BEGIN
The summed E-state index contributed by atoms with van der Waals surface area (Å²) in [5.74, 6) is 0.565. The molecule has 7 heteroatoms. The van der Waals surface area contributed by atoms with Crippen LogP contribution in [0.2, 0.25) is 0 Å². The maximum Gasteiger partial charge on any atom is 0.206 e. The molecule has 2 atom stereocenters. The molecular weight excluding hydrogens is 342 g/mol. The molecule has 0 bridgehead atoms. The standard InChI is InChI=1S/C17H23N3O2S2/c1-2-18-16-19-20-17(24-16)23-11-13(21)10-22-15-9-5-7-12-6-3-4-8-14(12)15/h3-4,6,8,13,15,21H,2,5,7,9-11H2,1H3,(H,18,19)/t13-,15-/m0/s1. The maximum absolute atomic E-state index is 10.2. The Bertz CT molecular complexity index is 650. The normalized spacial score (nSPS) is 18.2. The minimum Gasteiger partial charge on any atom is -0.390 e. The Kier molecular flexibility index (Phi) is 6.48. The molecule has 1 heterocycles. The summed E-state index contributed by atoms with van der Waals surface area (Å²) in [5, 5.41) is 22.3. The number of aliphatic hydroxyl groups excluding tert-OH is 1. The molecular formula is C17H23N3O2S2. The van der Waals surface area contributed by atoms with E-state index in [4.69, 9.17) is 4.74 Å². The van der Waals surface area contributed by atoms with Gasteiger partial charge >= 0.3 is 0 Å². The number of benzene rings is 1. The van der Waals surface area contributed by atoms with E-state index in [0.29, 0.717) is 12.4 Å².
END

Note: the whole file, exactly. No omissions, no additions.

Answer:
The summed E-state index contributed by atoms with van der Waals surface area (Å²) in [5.74, 6) is 0.565. The molecule has 7 heteroatoms. The van der Waals surface area contributed by atoms with Crippen LogP contribution in [0.2, 0.25) is 0 Å². The maximum Gasteiger partial charge on any atom is 0.206 e. The molecule has 2 atom stereocenters. The molecular weight excluding hydrogens is 342 g/mol. The molecule has 0 bridgehead atoms. The standard InChI is InChI=1S/C17H23N3O2S2/c1-2-18-16-19-20-17(24-16)23-11-13(21)10-22-15-9-5-7-12-6-3-4-8-14(12)15/h3-4,6,8,13,15,21H,2,5,7,9-11H2,1H3,(H,18,19)/t13-,15-/m0/s1. The maximum absolute atomic E-state index is 10.2. The Bertz CT molecular complexity index is 650. The normalized spacial score (nSPS) is 18.2. The minimum Gasteiger partial charge on any atom is -0.390 e. The Kier molecular flexibility index (Phi) is 6.48. The molecule has 1 heterocycles. The summed E-state index contributed by atoms with van der Waals surface area (Å²) in [5, 5.41) is 22.3. The number of aliphatic hydroxyl groups excluding tert-OH is 1. The molecular formula is C17H23N3O2S2. The van der Waals surface area contributed by atoms with E-state index in [4.69, 9.17) is 4.74 Å². The van der Waals surface area contributed by atoms with Gasteiger partial charge >= 0.3 is 0 Å². The number of benzene rings is 1. The van der Waals surface area contributed by atoms with E-state index in [0.29, 0.717) is 12.4 Å².